Beginning Storyboards in iOS 5 Part 1

Update 10/24/12: If you’d like a new version of this tutorial fully updated for iOS 6 and Xcode 4.5, check out iOS 5 by Tutorials Second Edition! Note from Ray: This is the second iOS 5 tutorial in the iOS 5 Feast! This tutorial is a free preview chapter from our new book iOS 5 […] By Ray Wenderlich.

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Just Add It To My Tab

Our Ratings app has a tabbed interface with two screens. With a storyboard it is really easy to create tabs.

Switch back to MainStoryboard.storyboard, and drag a Tab Bar Controller from the Object Library into the canvas. You may want to maximize your Xcode window first, because the Tab Bar Controller comes with two view controllers attached and you’ll need some room to maneuver.

Adding a new tab bar controller into the Storyboard

The new Tab Bar Controller comes pre-configured with two other view controllers, one for each tab. UITabBarController is a so-called container view controller because it contains one or more other view controllers. Two other common containers are the Navigation Controller and the Split View Controller (we’ll see both of them later). Another cool addition to iOS 5 is a new API for writing your own container controllers – and later on in this book, we have a tutorial on that!

The container relationship is represented in the Storyboard Editor by the arrows between the Tab Bar controller and the view controllers that it contains.

Relationship arrow in the Storyboard editor

Note: If you want to move the Tab Bar controller and its attached view controllers as a group, you can Cmd-click to select multiple scenes and then move them around together. (Selected scenes have a thick blue outline.)

Drag a label into the first view controller and give it the text “First Tab”. Also drag a label into the second view controller and name it “Second Tab”. This allows us to actually see something happen when you switch between the tabs.

Note: You can’t drag stuff into the scenes when the editor is zoomed out. You’ll need to return to the normal zoom level first.

Select the Tab Bar Controller and go to the Attributes Inspector. Check the box that says Is Initial View Controller.

Is Initial View Controller attribute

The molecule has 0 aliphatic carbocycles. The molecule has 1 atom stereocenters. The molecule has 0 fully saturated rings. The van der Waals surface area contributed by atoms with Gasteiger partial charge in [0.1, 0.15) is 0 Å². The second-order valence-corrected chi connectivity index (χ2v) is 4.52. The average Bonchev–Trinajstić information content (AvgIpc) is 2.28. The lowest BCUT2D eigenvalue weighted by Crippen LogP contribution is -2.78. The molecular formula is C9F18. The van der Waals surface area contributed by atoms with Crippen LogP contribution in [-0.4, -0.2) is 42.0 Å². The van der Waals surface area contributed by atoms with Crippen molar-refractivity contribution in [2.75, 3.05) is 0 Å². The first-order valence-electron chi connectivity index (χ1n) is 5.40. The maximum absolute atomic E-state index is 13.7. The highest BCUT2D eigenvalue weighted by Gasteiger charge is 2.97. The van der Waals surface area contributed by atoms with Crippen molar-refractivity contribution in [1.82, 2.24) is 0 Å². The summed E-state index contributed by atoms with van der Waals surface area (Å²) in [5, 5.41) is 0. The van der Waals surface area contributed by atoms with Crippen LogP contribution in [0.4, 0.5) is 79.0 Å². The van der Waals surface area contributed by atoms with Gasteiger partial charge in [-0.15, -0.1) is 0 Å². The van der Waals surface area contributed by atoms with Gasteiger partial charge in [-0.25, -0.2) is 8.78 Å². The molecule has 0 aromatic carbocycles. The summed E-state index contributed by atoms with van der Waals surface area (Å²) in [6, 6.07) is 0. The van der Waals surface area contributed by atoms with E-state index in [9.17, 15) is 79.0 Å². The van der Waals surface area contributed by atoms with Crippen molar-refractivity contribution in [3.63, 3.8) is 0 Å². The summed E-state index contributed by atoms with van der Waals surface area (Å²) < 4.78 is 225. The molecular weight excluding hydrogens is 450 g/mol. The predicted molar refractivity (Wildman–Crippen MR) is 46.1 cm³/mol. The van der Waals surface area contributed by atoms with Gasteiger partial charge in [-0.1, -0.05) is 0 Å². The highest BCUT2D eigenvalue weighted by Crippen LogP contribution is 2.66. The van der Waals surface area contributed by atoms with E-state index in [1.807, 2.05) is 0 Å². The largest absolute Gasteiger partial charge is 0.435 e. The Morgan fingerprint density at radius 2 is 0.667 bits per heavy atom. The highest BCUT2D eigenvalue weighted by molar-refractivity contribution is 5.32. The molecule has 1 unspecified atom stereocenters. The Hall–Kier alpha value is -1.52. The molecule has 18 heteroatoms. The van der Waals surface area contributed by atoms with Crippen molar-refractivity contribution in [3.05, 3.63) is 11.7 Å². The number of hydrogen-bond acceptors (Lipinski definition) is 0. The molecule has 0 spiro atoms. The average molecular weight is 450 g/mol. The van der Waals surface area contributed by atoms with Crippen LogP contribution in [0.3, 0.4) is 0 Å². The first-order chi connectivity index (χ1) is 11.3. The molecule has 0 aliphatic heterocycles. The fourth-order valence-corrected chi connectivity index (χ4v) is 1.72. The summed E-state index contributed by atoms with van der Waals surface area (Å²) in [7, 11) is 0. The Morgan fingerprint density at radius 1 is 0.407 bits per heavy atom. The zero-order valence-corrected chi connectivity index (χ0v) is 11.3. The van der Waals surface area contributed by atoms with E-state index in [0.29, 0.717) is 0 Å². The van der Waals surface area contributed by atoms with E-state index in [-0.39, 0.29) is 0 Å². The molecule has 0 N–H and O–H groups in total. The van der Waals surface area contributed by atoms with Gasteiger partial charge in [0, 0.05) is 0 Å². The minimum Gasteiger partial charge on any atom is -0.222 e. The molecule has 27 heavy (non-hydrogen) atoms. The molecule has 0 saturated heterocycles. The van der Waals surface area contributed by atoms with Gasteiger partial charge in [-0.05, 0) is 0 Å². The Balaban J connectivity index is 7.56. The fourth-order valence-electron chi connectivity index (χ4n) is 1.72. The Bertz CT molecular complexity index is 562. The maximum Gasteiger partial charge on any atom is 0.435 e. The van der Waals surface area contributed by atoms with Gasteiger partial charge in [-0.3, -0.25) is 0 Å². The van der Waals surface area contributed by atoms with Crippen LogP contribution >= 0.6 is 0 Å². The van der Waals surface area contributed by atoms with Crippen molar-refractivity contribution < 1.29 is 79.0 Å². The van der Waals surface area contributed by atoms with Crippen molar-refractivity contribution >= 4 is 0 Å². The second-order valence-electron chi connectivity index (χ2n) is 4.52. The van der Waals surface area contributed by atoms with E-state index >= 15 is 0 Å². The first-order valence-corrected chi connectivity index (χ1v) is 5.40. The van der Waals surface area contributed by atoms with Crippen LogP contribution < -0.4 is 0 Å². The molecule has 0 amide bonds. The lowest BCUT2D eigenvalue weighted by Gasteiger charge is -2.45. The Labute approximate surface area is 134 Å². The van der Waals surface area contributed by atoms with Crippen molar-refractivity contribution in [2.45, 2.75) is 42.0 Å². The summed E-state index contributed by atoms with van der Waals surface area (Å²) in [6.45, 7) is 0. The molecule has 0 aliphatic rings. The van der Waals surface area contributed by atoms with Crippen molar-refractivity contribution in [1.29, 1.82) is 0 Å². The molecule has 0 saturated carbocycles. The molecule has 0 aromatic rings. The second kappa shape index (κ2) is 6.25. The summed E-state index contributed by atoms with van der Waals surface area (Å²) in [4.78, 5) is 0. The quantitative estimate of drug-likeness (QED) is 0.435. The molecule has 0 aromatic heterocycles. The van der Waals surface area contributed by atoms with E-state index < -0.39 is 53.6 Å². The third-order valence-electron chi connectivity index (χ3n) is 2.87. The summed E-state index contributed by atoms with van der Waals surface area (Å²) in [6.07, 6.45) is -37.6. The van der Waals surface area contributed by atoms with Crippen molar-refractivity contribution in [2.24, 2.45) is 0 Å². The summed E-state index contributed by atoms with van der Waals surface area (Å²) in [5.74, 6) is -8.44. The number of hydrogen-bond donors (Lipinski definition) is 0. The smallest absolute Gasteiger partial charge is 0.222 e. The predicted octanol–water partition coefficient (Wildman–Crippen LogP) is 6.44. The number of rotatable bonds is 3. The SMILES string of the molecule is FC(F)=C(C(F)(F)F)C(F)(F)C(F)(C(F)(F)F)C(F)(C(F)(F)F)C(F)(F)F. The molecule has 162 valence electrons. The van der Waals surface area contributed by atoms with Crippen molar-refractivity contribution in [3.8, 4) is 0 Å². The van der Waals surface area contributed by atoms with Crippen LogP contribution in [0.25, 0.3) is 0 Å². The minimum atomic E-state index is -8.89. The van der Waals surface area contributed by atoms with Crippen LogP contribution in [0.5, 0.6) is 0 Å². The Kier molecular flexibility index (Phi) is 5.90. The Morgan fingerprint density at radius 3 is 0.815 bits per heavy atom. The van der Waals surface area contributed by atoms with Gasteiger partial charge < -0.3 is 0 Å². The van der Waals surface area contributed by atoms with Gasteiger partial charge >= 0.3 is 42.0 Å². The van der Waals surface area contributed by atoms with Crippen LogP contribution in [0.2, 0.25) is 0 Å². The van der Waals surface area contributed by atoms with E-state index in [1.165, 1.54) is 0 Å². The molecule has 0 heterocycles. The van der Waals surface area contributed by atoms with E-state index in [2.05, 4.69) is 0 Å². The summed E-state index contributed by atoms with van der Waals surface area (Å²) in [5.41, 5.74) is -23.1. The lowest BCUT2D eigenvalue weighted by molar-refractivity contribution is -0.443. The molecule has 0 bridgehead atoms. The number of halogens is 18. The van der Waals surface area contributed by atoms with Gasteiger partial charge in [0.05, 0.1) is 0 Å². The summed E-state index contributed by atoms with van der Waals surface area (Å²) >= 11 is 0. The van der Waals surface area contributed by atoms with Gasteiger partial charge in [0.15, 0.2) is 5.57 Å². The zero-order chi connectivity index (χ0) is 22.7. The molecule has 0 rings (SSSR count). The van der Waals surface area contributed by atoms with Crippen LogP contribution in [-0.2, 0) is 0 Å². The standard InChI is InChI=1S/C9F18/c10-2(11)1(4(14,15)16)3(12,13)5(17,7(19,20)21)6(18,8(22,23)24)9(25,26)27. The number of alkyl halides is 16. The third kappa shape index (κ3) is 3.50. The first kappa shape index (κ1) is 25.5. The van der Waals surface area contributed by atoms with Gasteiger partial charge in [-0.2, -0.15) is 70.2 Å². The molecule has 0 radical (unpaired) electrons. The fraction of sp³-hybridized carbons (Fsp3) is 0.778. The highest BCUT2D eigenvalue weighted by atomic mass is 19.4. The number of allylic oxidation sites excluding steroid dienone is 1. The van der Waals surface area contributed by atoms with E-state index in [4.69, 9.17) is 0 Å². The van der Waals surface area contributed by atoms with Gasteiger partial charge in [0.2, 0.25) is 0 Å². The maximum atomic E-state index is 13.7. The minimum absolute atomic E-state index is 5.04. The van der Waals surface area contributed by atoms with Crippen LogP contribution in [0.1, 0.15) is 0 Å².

In the canvas the arrow that at first pointed to the regular view controller now points at the Tab Bar Controller:

Arrow indicating initial view controller in Storyboard editor

This means that when you run the app, UIApplication will make the Tab Bar Controller the main screen of our app.

The storyboard always has a single view controller that is designated the initial view controller, that serves as the entry point into the storyboard.

Run the app and try it out. The app now has a tab bar and you can switch between the two view controllers with the tabs:

App with tab bar

Xcode actually comes with a template for building a tabbed app (unsurprisingly called the Tabbed Application template) that we could have used, but it’s good to know how this works so you can also create one by hand if you have to.

You can remove the view controller that was originally added by the template as we’ll no longer be using it. The storyboard now contains just the tab bar and the two scenes for its tabs.

By the way, if you connect more than five scenes to the Tab Bar Controller, it automatically gets a More… tab when you run the app. Pretty neat!

Adding a Table View Controller

The two scenes that are currently attached to the Tab Bar Controller are both regular UIViewControllers. I want to replace the scene from the first tab with a UITableViewController instead.

Click on that first view controller to select it and then delete it. From the Object Library drag a new Table View Controller into the canvas in the place where that scene used to be:

Adding a new table view controller to the Storyboard

With the Table View Controller selected, choose Editor\Embed In\Navigation Controller from Xcode’s menubar. This adds yet another view controller to the canvas: